My Kitchen Life got off to a great start this past week with something that I hope will get a lot of my mornings off to a great start over the coming weeks: a Grapefruit Smoothie, inspired by several dozen grapefruits my friend Juli supplied me with after she read my recent post about our backyard lemons and oranges (click here to read about our citrus supply). As we dug into the grapefruits—eating some and juicing some—I decided to look for some recipes that would help me use them more creatively. A Web search yielded a couple of good ideas, which I cobbled together to make a healthy and delicious blended drink. We’ve been enjoying it for breakfast, but it would make a great treat anytime of the day! (Click here to see the recipe.)
This week I also used some of the pecan butter I made last week in a batch of Pecan Butter Chocolate Chip Cookies. I used a recipe that I had previously adapted to make dairy-free, egg-free and gluten-free almond butter cookies. They came out darker than usual (probably because the pecan butter is darker than almond butter), but soft and chewy and amazing. (Click here for that recipe.)
A question posed by Wendy in the comments about my Kitchen Life post last week prompted me to include some details here about two of the kitchen items I use and write about regularly but haven’t ever really explained. The first is Rapadura, a brand name for the dehydrated cane-sugar juice supplied by organic food company Rapunzel. As an unrefined sweetener, Rapadura’s mineral content remains intact and lends it a hint of molasses flavor. It can be substituted in equal amounts for white sugar in recipes. Another brand name for it is Sucanat, distributed by Wholesome Sweeteners. I have used both brands with much success—especially in cookies, cakes and muffins. Sometimes, when I don’t want as much molasses flavor (as in the case of say, ice cream), I blend it half and half with a slightly more refined organic sugar. And although it’s not always necessary, I tend to grind the large granules of Rapadura/Sucanat to a finer powder in my Vita-Mix.
Which brings me to the next kitchen item I want to mention. A Vita-Mix is a high-performance blender, food processor and grain grinder. I was first introduced to one about five years ago, when my parents bought one. After seeing what it could do, I begged to borrow it to make baby food and grind gluten-free grains into flour. They graciously agreed, and I’ve been hooked ever since. When my parents hinted that they would like their Vita-Mix back, I purchased my own machine. It’s a pricey piece of kitchen equipment (starting at $450), but it has a seven-year warranty and, along with its top competitor Blendtec, has helped set the industry standard for high-power, multifunctional blenders. The only drawback is that it is SO LOUD when it operates that I have to warn everyone to plug their ears or leave the vicinity. Still, I’m not exaggerating when I say I use it daily—often many times a day—to make everything from soup to nut butters. I puree pizza sauce, make hummus and churn butter in it, too. While I no longer need to make baby food, I’m definitely still at the task of grinding grains. And you can bet that I’ll be using it—while wearing the hearing-protection ear muffs I occasionally borrow from my husband’s wood-working shop in the garage—the next time I whip up a Grapefruit Smoothie.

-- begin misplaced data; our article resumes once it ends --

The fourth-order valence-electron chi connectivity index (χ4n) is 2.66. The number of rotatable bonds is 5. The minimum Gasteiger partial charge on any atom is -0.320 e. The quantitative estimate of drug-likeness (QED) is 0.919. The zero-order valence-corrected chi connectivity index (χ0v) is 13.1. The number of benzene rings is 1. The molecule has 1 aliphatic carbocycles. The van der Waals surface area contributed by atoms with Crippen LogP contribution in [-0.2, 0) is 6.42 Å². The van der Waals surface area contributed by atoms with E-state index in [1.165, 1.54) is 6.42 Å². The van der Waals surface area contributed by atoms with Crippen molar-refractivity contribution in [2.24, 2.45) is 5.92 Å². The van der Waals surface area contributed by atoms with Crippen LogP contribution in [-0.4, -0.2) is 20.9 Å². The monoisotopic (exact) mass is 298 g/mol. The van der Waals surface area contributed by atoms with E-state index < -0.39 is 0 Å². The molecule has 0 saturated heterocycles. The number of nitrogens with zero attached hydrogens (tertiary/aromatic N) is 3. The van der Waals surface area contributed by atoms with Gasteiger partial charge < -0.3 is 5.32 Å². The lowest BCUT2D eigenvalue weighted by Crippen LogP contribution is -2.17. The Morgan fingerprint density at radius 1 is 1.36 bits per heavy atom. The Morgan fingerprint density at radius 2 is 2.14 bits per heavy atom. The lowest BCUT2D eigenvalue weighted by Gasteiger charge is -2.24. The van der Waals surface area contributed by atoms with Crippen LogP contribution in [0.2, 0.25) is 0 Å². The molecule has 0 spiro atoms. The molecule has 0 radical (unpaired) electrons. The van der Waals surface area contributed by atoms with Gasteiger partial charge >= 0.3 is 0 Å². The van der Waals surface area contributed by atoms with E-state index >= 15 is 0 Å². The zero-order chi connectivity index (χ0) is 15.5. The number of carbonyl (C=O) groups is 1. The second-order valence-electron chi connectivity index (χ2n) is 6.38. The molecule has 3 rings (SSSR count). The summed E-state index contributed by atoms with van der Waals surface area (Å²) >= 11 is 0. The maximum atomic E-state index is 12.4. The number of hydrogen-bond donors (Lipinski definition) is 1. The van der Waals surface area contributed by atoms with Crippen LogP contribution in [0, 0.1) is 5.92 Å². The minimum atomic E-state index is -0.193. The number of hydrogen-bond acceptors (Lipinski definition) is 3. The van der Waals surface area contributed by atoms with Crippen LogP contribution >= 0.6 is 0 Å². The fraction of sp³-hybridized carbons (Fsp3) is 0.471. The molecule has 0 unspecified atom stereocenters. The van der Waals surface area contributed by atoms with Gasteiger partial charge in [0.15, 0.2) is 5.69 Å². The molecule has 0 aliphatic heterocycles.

This post is part of the Tuesday Twister blog carnival hosted by www.gnowfglins.com. To link to today’s Tuesday Twister on that site, click here. And if you’d like information about the GNOWFGLINS Fundamentals eCourse offered by real-food blogger Wardeh Harmon, click on the affiliate link below.
February 9, 2010 3 Comments
…you were wondering whether Wardeh Harmon’s GNOWFGLINS Fundamentals eCourse will work for you if you have a special or limited diet, she has answered that question in a post that features both audio and print explanations about how her lessons in traditional food-preparation methods can work in your kitchen. Whether food allergies or personal preferences have you avoiding such things as dairy, eggs, gluten, soy, corn, nuts or refined sweeteners, most of the lessons include techniques and recipes that allow for substitutions. And the step-by-step methods she’ll be sharing will likely make your diet much less limited and even more special.
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February 5, 2010 No Comments